By contrast, I recall a famous NFL quarterback telling me that years ago, when he was in the national spotlight, he did quite a bit of public speaking in the off season. I asked him how much time he spent practicing, and he replied, “Shucks, I don’t practice. I don’t believe in giving canned speeches. I come across better when I’m spontaneous. I just get up and talk about whatever’s on my mind.”
Really? There’s a term to used to describe this kind of attitude: arrogance of the ignorant. As you might have guessed, after his career ended, this one-time, high-profile athlete disappeared from the speaking circuit entirely. So much for just getting up and talking about whatever’s on your mind.
But orchestration isn’t confined to public speaking. On the contrary, it’s one of the keys to success in all professions. For example, I recall many years ago watching Steve Lawrence and Eydie Gorme perform at Caesars Palace in Las Vegas.
At the time, they were at the top of the entertainment ladder, and they put on a terrific show. What I enjoyed most about their act were their humorous ad-libs and spontaneous ribbing of one another. They were muffing lines, clowning around, and cracking up on stage.
In fact, I enjoyed their act so much that I went back the next night to see it again. Surprise! Every line I had thought to be spontaneous was repeated verbatim the second time around — right down to their facial expressions, the way they laughed, their body language, and their timing.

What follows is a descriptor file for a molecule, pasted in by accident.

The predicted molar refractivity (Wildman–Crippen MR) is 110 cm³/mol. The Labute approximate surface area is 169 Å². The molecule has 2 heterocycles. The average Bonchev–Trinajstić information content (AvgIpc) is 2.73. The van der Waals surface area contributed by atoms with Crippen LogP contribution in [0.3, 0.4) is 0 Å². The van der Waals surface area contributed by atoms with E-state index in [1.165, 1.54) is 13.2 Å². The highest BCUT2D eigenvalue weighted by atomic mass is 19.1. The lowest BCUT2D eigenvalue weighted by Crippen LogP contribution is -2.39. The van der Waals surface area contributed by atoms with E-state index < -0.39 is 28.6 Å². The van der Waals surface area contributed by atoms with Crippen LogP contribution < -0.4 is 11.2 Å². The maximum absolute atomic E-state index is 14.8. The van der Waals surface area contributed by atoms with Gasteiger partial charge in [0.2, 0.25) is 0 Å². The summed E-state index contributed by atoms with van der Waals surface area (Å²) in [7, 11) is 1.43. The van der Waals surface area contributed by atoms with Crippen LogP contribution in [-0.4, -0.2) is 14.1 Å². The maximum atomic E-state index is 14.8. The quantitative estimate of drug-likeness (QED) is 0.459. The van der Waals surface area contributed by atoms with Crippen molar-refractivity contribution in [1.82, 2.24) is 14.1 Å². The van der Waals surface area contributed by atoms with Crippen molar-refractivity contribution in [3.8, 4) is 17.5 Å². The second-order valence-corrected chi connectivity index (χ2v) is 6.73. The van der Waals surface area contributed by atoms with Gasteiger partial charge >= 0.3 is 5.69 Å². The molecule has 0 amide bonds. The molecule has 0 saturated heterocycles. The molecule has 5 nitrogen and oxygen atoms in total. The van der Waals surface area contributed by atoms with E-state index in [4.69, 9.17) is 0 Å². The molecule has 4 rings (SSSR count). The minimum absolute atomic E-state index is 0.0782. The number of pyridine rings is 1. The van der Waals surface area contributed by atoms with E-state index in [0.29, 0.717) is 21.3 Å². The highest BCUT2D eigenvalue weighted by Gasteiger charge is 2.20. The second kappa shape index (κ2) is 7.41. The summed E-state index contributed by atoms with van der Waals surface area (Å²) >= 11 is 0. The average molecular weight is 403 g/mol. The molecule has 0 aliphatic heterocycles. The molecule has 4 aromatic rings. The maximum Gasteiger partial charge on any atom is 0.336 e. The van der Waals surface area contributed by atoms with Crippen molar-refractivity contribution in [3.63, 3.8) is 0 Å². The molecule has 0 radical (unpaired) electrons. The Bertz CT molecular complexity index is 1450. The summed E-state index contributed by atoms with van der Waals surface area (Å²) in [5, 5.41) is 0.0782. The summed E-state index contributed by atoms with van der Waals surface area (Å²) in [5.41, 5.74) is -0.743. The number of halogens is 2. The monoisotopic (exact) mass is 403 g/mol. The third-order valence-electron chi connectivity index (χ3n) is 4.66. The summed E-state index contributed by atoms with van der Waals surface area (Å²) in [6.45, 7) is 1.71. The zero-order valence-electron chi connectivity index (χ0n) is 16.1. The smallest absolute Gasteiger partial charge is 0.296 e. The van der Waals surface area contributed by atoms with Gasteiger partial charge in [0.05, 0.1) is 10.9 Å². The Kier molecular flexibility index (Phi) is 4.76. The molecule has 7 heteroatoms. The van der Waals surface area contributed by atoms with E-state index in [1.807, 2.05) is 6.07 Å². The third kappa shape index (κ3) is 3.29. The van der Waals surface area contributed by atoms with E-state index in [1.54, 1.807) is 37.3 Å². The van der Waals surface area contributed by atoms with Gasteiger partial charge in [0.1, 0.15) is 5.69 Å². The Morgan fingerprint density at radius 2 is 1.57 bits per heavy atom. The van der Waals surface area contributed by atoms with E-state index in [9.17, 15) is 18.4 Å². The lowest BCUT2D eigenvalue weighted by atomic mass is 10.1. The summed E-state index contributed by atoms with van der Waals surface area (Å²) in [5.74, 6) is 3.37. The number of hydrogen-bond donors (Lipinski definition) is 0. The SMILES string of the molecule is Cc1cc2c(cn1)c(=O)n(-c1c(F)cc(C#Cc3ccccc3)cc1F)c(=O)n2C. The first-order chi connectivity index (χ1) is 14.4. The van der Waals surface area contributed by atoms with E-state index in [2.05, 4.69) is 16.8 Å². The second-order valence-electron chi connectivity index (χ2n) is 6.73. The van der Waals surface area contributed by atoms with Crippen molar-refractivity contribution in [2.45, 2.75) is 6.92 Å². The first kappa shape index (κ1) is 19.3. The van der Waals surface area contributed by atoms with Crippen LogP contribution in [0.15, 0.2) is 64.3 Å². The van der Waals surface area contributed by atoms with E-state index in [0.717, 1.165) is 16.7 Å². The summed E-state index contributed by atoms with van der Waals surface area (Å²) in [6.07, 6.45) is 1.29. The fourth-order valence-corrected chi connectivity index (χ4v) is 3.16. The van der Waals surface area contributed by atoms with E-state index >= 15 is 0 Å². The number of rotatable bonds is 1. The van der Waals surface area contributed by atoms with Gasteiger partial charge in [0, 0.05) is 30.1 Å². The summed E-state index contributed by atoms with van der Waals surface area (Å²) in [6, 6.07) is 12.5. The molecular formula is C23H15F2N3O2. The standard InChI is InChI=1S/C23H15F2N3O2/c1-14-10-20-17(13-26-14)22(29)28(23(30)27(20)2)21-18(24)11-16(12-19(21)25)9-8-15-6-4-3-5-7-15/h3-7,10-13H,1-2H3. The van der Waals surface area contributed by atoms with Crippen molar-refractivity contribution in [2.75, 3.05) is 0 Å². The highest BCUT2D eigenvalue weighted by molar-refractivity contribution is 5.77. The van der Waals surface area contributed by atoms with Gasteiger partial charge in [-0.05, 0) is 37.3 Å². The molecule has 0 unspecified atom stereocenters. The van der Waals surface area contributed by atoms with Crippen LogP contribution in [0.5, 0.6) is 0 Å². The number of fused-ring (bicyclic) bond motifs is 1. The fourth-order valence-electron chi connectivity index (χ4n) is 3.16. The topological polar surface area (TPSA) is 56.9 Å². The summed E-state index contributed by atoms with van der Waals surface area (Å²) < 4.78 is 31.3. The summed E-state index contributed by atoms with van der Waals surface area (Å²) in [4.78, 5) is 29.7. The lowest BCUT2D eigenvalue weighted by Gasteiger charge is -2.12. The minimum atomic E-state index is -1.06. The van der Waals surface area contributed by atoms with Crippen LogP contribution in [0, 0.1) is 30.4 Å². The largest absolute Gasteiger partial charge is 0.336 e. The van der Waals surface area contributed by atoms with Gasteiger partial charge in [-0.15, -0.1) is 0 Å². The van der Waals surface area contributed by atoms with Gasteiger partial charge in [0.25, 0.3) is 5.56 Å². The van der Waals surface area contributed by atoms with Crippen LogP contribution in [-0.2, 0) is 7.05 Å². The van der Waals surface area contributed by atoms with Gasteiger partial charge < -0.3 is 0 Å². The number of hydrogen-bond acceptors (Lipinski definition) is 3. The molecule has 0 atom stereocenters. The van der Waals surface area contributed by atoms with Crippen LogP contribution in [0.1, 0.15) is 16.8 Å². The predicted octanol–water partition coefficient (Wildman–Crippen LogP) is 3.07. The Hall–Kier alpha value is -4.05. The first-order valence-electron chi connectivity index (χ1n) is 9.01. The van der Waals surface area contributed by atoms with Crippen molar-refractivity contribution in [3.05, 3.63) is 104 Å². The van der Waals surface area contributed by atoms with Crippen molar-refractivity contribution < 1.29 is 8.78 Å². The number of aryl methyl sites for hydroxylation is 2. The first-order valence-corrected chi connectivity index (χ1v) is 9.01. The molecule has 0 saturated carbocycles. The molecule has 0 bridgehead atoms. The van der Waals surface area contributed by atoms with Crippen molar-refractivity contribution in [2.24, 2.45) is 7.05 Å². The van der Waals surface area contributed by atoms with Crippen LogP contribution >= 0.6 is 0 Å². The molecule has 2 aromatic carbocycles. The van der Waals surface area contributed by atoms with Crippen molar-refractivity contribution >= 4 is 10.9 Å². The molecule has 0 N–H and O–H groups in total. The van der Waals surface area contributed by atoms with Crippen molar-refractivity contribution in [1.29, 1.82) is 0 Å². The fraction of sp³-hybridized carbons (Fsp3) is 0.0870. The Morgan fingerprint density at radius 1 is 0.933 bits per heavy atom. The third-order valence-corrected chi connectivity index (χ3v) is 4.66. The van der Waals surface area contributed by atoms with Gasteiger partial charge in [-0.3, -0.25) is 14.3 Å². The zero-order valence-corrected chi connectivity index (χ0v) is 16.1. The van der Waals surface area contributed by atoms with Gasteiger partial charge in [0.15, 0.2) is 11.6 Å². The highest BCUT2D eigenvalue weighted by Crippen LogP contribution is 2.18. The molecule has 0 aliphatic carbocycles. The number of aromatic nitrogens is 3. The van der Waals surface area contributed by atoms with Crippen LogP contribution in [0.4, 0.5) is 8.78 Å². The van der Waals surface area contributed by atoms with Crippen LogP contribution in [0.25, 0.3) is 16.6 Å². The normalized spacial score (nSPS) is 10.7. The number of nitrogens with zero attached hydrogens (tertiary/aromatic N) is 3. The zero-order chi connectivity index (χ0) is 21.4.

They muffed the exact same lines and cracked up in precisely the same manner and at precisely the same moments as the night before. There was no spontaneity whatsoever. The entire act was orchestrated from start to finish. It was perfected to the nth degree.
I subsequently told a good friend of mine, who was a big-time television producer, what I had witnessed in Las Vegas. His response: “Welcome to the world.” He assured me that everything in show business is orchestrated, especially the lines you think are ad-libbed. (Today, this is painfully evident in all so-called reality-TV shows. Ugh!)
He went on to explain, “You know those spontaneous moments on variety shows when the performers are cracking up in front of the audience? It’s all orchestrated — every laugh, every grimace, every pratfall.” He emphasized that professionals don’t go in front of the cameras until they have every word and every gesture down cold.
Which brings me to my final example of orchestration. I recently wrote about Steve Croft’s interview with New England Patriots quarterback Tom Brady on 60 Minutes. At one point, Brady was talking about how many hours he spends each day studying game films, which prompted Croft to rhetorically ask him, “So, everything is orchestrated?”
To which Brady replied, “Everything is orchestrated. You don’t just go out and wing it.” Thus, sports, speaking, show business — just about any profession you can think of — have at least one thing in common: Orchestration is a key to greatness.
So, the question is, given that it produces such good results, why don’t more people invest a lot of time and effort on orchestration? Other than laziness, I believe one of the biggest reasons for this is that they believe orchestration is somehow dishonest.
Nothing could be further from the truth. The person who orchestrates everything in advance does so because he cares enough about his work to strive for perfection. Orchestration is nothing more than practicing precisely what you’re going to do and say — and that’s always a good thing.
To parody the words of the now-deceased legal wizard who managed to set double-murderer O. J. Simpson free (at least for a while) through shameless diversionary tactics and a dose of grade-school poetry: If you yearn to be great, you must orchestrate.
Eat your heart out, Muhammad Ali.